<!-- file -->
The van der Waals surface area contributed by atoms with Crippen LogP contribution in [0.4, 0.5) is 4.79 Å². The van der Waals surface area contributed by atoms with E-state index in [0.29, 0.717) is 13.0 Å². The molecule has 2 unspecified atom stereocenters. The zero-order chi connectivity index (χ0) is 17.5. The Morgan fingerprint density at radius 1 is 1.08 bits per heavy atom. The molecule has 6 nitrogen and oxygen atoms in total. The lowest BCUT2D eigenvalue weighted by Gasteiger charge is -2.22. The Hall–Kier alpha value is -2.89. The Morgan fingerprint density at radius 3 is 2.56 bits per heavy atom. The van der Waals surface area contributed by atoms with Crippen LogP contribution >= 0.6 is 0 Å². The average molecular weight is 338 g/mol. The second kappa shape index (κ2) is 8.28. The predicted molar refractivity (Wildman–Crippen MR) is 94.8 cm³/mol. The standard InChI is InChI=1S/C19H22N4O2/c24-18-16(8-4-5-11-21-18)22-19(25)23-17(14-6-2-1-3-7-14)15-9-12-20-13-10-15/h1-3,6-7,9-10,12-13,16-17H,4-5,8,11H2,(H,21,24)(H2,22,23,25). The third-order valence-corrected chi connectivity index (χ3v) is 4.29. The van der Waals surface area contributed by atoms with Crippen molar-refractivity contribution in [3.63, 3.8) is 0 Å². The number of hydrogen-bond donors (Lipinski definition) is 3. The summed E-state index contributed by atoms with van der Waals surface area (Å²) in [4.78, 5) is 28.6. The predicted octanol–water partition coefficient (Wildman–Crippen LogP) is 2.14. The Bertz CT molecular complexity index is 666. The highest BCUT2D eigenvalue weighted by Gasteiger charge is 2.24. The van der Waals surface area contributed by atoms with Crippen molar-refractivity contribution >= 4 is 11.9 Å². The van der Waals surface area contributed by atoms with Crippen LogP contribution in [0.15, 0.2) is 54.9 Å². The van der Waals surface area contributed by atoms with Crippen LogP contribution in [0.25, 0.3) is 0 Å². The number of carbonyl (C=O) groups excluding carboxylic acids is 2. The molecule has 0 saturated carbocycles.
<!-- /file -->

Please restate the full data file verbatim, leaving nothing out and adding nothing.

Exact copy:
The van der Waals surface area contributed by atoms with Crippen LogP contribution in [0.4, 0.5) is 4.79 Å². The van der Waals surface area contributed by atoms with E-state index in [0.29, 0.717) is 13.0 Å². The molecule has 2 unspecified atom stereocenters. The zero-order chi connectivity index (χ0) is 17.5. The Morgan fingerprint density at radius 1 is 1.08 bits per heavy atom. The molecule has 6 nitrogen and oxygen atoms in total. The lowest BCUT2D eigenvalue weighted by Gasteiger charge is -2.22. The Hall–Kier alpha value is -2.89. The Morgan fingerprint density at radius 3 is 2.56 bits per heavy atom. The van der Waals surface area contributed by atoms with Crippen LogP contribution >= 0.6 is 0 Å². The average molecular weight is 338 g/mol. The second kappa shape index (κ2) is 8.28. The predicted molar refractivity (Wildman–Crippen MR) is 94.8 cm³/mol. The standard InChI is InChI=1S/C19H22N4O2/c24-18-16(8-4-5-11-21-18)22-19(25)23-17(14-6-2-1-3-7-14)15-9-12-20-13-10-15/h1-3,6-7,9-10,12-13,16-17H,4-5,8,11H2,(H,21,24)(H2,22,23,25). The third-order valence-corrected chi connectivity index (χ3v) is 4.29. The van der Waals surface area contributed by atoms with Crippen molar-refractivity contribution in [3.63, 3.8) is 0 Å². The number of hydrogen-bond donors (Lipinski definition) is 3. The summed E-state index contributed by atoms with van der Waals surface area (Å²) in [4.78, 5) is 28.6. The predicted octanol–water partition coefficient (Wildman–Crippen LogP) is 2.14. The Bertz CT molecular complexity index is 666. The highest BCUT2D eigenvalue weighted by Gasteiger charge is 2.24. The van der Waals surface area contributed by atoms with Crippen molar-refractivity contribution >= 4 is 11.9 Å². The van der Waals surface area contributed by atoms with Crippen LogP contribution in [0.15, 0.2) is 54.9 Å². The van der Waals surface area contributed by atoms with Crippen LogP contribution in [0.25, 0.3) is 0 Å². The number of carbonyl (C=O) groups excluding carboxylic acids is 2. The molecule has 0 saturated carbocycles.